Primary Outcomes: Effect of Different Probiotic Species on Straining Scores

There were only seven RCTs involved when comparing the effect of probiotics on straining scores. The network plot is shown in Figure 2F. Due to a lack of inconsistency resources, the consistency model was used. The results of the NMA showed that the patients who were administered B. coagulans (SMD −1.29, 95% CI −1.63 to −0.94) had lower straining scores than those who were administered PLA. Based on the SUCRA analysis in Table S12 and Figure S13 and the league table in Table S14, B. coagulans had the best rank among all other interventions in improving straining scores of patients with IBS, followed by B. infantis and L. plantarum; meanwhile, PLA ranked last.

The heterogeneity was significant across all treatment contrasts (I2 = 88.7%) and the meta-regression analysis (Figures 3I, J) showed that treatment duration can significantly influence the efficacy of probiotics in improving the symptoms of straining (Coef = −3.15; p = 0.020) in patients with IBS. Therefore, we performed a subgroup analysis of treatment lengths (Figure 2G). Both the global and local inconsistency tests showed a significant inconsistency (Table S13 and Figure S15), which indicated that the inconsistency model should be used. The NMA results revealed a significant improvement in symptoms of straining in the patients who received B. coagulans (8 w) (SMD −1.60, 95% CI −2.12 to −1.08) compared to those who received PLA. Additionally, the SUCRA (Table S16 and Figure S14) and league table (Table S17) showed that B. coagulans (8 w) ranked first, S. boulardii (4 w) ranked second, B. coagulans (4 w) ranked third, while S. boulardii (6 w) ranked last.

Secondary Outcomes: Effect of Different Probiotic Species on QOL

The effect of probiotics on the QOL of patients with IBS was only reported in four RCTs. The network plot is shown in Figure 2H. The consistency model was used due to the lack of inconsistent resources. The NMA results showed that there are no treatment interventions better than PLA in improving the QOL of patients with IBS. The results of the SUCRA analysis, available in Table S18, 19 and Figure S15, showed that L. plantarum ranked first in improving the QOL of patients with IBS; meanwhile, S. boulardii ranked second, L. acidophilus ranked third, and PLA ranked last. No significant heterogeneity was observed across all treatment contrasts (I2 = 0.0%). Meta-regression by treatment length and dose did not significantly influence the SMD estimates for QOL (Figures 3K, L).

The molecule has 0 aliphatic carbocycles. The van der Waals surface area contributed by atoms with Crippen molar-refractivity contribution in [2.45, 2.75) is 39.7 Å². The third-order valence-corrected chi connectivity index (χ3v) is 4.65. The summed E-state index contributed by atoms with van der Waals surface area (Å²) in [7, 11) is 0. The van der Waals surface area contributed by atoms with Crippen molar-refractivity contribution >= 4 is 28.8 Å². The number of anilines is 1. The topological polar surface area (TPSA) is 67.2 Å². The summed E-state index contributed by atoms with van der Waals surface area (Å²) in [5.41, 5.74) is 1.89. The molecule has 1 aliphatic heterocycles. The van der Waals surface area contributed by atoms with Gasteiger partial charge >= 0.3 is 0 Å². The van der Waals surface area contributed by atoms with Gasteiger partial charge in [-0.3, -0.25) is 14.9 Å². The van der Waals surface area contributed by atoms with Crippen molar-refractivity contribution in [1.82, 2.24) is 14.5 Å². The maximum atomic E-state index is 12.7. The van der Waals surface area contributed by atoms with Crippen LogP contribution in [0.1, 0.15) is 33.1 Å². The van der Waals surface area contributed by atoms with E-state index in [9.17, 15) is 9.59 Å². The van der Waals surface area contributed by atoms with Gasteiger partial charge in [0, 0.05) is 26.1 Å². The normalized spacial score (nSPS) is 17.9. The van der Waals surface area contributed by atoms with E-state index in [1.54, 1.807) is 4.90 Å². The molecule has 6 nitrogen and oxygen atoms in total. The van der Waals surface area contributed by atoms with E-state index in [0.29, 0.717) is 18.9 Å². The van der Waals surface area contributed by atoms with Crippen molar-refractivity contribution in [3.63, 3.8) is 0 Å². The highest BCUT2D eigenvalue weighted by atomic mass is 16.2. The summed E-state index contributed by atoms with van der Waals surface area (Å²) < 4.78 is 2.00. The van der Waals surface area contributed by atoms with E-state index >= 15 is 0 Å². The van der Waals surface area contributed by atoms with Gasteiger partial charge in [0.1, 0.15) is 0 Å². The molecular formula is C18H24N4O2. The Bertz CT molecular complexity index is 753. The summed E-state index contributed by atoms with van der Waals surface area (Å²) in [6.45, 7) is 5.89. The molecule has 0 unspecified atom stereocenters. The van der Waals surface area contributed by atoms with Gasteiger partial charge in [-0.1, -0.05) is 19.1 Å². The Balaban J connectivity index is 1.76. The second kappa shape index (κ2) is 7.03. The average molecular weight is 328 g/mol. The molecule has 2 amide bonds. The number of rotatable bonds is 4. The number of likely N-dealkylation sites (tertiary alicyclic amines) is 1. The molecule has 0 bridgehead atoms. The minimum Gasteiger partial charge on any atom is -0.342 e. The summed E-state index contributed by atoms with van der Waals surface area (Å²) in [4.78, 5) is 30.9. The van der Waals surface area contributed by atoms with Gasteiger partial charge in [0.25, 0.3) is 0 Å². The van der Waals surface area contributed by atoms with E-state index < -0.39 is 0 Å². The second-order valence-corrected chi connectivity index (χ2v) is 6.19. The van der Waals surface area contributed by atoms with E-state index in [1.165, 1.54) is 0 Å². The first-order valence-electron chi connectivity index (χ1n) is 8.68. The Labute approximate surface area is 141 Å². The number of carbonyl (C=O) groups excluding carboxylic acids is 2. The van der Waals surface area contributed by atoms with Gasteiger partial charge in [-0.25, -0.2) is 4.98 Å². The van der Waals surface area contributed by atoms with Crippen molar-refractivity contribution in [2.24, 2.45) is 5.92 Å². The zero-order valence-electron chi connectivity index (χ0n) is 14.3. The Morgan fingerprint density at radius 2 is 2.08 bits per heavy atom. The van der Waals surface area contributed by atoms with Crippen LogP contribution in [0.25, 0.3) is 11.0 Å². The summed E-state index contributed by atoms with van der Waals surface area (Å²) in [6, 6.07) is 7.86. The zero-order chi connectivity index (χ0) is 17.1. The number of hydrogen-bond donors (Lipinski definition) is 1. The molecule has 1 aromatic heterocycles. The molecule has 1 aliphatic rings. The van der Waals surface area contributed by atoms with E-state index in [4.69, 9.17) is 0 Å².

Secondary Outcomes: Adverse Events (AEs)

Total AEs were reported in 13 RCTs, and the network plot is presented in Figure 2I. The consistency model was used due to a lack of inconsistent resources. The NMA results revealed that only patients who received L. acidophilus had a lower incidence of AEs compared with patients who received PLA (OR 0.47, 95% CI 0.32, 0.67). Based on the SUCRA analysis (Table S20 and Figure S16) and league table (Table S21), L. acidophilus ranked first among all the other interventions, PLA ranked second, L. reuteri ranked third, and C. butyricum ranked last. Additionally, we observed significant heterogeneity (I2 = 59.3%) across all studies in this outcome. Meta-regression by treatment duration and dose did not significantly influence the SMD estimates for the incidence of AEs (Figures 3M, N).

Comparisons of B. coagulans With Different Probotic Combinations for the Treatment of IBS

The evidences above revealed that B. coagulans was more effective in improving several IBS related symptoms than other probiotic species, thus, we further explored its efficacy compared to different types of probiotic combinations. Interestingly, based on the results from SUCRA analysis (Figures S17-20 and Tables S22-25), we found that B. coagulans had the best rank among all the probiotic combinations in improving symptom relief rate, as well as global symptom, abdominal pain, and bloating scores. Simultaneously, the probiotic combinations 1B2L1S (with 1 strains of Bifidobacterium, 2 strains of Lactobacillus, and 1 strains of Streptococcus) ranked second in improving global symptom and abdominal pain scores.

Comparisons of Different Strains of B. coagulans for the Treatment of IBS

As for the symptom relief rate and global symptom scores, only B. coagulans Unique IS2 was involved, thus it is not difficult to conclude that B. coagulans Unique IS2 ranked first in improving the symptom relief rate and global symptoms of IBS relatively among all interventions. In terms of the ability to alleviate abdominal pain of IBS patients, the league table (Table S26) showed that B.coagulans MTCC5856 ranked first and B.coagulans Unique IS2 ranked second, which was consistent with the result of abdominal bloating scores (Table S27). Lastly, B.coagulans Unique IS2 also exhibited the highest probability to be the optimal strains in improving the symptom of straining (Table S28).